Facebook Back to Censoring ‘Global Warming’ Dissenting Views
The CO2 Coalition of climate scientists today published a Science & Policy Brief by Dr. Patrick Michaels, formerly the president of the association of state climatologists and an expert reviewer and author for the UN’s climate change agency, about the recent censorship by Facebook of his three-million view appearance on the Life, Liberty & Levin television show.
“Facebook Thinks its Opinion is Better than Yours” provides a detailed scientific response, with links to all relevant documents, to the “false” label placed by Facebook in May on Dr. Michaels’ expert opinion that about half of the one degree Celsius global warming since 1900 is natural, with the other half being human-caused, from emissions of carbon dioxide. As the Science & Policy Brief notes, Dr. Michaels’ opinion is shared by the UN’s climate change agency.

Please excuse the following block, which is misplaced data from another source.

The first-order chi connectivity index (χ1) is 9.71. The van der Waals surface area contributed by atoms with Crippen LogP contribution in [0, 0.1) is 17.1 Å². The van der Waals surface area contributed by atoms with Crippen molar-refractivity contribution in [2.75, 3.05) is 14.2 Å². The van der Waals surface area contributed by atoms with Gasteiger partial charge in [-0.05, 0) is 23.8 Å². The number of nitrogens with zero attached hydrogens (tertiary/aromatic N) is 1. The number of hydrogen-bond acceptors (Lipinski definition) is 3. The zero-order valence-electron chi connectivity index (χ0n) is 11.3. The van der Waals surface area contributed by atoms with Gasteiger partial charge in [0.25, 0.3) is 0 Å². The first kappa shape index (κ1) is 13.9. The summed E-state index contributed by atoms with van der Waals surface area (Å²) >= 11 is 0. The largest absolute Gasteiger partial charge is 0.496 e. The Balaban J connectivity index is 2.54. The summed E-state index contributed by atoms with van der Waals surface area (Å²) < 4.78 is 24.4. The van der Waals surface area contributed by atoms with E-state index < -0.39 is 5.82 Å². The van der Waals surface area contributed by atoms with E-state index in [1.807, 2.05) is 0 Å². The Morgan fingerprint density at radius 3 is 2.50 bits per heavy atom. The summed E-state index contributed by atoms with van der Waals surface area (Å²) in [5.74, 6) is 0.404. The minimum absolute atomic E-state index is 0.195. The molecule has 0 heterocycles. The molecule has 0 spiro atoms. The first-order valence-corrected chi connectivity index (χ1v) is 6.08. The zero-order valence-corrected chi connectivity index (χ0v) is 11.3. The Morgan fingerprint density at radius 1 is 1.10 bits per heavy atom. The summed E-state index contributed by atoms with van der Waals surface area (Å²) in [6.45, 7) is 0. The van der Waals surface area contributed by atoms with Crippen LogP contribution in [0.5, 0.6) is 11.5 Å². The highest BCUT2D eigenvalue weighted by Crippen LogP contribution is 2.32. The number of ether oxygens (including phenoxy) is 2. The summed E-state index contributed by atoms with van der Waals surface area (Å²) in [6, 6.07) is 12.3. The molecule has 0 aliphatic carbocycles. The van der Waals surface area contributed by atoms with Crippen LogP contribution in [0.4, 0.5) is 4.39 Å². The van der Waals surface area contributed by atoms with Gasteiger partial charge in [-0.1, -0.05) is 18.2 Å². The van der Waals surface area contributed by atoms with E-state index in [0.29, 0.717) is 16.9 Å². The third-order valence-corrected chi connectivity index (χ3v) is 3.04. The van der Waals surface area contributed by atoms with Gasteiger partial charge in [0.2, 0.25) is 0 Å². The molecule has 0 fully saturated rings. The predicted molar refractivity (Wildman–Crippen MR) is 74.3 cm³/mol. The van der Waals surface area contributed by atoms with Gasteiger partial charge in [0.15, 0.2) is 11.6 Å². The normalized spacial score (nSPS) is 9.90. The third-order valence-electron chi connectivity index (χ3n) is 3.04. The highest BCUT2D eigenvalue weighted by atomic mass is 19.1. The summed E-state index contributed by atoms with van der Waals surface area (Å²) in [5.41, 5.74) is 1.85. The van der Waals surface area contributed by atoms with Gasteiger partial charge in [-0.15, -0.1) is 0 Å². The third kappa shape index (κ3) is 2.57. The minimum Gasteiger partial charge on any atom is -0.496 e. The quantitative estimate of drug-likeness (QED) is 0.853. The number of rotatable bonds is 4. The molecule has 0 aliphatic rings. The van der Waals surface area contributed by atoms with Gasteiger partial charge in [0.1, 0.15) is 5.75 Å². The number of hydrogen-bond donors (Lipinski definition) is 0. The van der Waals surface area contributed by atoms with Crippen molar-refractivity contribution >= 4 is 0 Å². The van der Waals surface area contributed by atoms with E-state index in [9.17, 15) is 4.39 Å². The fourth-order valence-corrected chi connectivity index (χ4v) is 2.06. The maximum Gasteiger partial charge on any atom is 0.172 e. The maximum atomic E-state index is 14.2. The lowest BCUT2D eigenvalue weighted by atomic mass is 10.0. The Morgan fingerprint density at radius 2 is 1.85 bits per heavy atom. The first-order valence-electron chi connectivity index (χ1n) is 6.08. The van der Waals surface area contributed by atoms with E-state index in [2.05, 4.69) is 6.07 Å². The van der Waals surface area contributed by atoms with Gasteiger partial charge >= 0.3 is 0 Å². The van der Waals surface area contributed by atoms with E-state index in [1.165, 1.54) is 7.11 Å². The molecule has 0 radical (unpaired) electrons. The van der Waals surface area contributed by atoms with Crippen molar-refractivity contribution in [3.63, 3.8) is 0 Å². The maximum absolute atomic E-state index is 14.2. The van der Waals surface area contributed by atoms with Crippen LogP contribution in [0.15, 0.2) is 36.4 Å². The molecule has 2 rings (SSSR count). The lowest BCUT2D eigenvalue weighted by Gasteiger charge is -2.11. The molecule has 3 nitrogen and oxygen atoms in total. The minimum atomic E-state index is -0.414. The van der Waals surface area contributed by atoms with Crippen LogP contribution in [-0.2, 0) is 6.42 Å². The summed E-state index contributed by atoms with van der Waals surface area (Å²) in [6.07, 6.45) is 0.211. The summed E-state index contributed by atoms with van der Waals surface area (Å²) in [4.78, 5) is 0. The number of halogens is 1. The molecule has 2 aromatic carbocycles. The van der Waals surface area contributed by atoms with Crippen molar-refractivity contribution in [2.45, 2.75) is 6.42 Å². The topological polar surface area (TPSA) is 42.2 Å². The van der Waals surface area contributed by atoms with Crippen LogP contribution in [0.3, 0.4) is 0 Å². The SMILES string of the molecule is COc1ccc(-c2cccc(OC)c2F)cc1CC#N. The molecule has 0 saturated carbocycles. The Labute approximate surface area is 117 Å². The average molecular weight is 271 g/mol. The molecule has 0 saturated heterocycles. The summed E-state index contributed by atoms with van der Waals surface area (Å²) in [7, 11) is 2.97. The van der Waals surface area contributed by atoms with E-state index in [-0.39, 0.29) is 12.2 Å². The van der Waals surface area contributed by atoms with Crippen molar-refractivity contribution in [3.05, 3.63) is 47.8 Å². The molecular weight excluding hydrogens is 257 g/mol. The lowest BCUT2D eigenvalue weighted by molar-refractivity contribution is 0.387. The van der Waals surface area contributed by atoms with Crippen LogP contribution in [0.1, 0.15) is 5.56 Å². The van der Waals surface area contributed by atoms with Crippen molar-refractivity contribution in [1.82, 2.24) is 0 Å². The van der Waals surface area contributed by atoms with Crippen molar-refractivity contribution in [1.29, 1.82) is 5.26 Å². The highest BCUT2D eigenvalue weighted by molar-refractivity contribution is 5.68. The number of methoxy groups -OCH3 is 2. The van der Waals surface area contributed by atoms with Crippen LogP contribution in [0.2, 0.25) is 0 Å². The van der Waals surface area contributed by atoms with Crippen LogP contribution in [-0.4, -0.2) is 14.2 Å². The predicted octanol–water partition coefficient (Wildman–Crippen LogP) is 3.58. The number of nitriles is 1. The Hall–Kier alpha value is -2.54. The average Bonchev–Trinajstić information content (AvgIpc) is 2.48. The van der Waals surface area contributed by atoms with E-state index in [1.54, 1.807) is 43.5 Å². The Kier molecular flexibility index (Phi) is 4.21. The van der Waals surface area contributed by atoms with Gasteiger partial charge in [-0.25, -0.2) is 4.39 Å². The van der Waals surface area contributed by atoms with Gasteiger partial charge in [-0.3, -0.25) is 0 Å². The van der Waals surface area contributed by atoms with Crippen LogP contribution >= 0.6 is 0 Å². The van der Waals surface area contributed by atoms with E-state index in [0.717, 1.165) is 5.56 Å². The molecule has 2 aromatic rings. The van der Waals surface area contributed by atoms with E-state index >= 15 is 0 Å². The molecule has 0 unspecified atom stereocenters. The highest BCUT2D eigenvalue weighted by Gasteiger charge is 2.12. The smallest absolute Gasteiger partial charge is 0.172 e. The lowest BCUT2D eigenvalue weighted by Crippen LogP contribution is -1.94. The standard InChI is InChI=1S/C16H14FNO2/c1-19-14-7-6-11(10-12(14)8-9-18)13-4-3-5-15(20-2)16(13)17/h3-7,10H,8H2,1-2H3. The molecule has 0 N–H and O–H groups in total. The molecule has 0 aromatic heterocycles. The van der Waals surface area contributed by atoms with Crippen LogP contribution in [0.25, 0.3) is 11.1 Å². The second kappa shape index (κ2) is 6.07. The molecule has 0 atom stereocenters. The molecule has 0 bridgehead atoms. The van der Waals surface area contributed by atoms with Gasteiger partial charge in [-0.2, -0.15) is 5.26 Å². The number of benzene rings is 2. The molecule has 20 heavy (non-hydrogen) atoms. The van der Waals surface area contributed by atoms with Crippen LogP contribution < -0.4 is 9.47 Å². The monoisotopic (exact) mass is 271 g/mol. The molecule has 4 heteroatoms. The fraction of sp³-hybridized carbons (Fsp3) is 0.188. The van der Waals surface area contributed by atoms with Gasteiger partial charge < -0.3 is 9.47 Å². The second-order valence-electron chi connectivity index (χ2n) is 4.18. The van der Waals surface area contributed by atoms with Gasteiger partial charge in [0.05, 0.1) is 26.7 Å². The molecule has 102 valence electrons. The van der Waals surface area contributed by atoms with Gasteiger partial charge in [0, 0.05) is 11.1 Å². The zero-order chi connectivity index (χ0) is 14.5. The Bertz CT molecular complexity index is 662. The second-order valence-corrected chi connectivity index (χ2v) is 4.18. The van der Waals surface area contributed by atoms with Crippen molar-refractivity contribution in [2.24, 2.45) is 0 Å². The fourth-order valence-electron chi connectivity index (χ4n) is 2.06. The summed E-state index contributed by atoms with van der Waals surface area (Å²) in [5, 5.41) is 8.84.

A “false” label on Facebook creates a “shadow ban” that blocks distribution and advertisement.
In 2019 Facebook, relying on a group called Climate Feedback as its “fact-checker,” similarly censored an op-ed on computer models of the climate that was published in the Washington Examiner by Dr. Michaels and the CO2 Coalition’s executive director, former statistics professor Caleb Rossiter. After a detailed appeal to CEO Mark Zuckerberg by Dr. Michaels and Dr. Rossiter, Facebook removed the label and adopted a new policy of not submitting op-eds to “fact-checking.”
“There are two issues we are asking Mr. Zuckerberg to address in this new case,” said Dr. Rossiter. “First, Climate Feedback is taking advantage of the lack of clarity in Facebook’s definition of ‘opinion’ that will not be subject to censorship. Why should spoken opinions about scientific judgment be censored when written ones are not? Second, why is Facebook still relying on Eric Michelman’s alarmist Climate Feedback? As Dr. Michaels shows in the Brief, this group has a long history as a biased ‘goon squad’ whose climate science claims are sloppy and weak.”
Download the Science & Policy Brief Facebook Thinks its Opinion is Better than Yours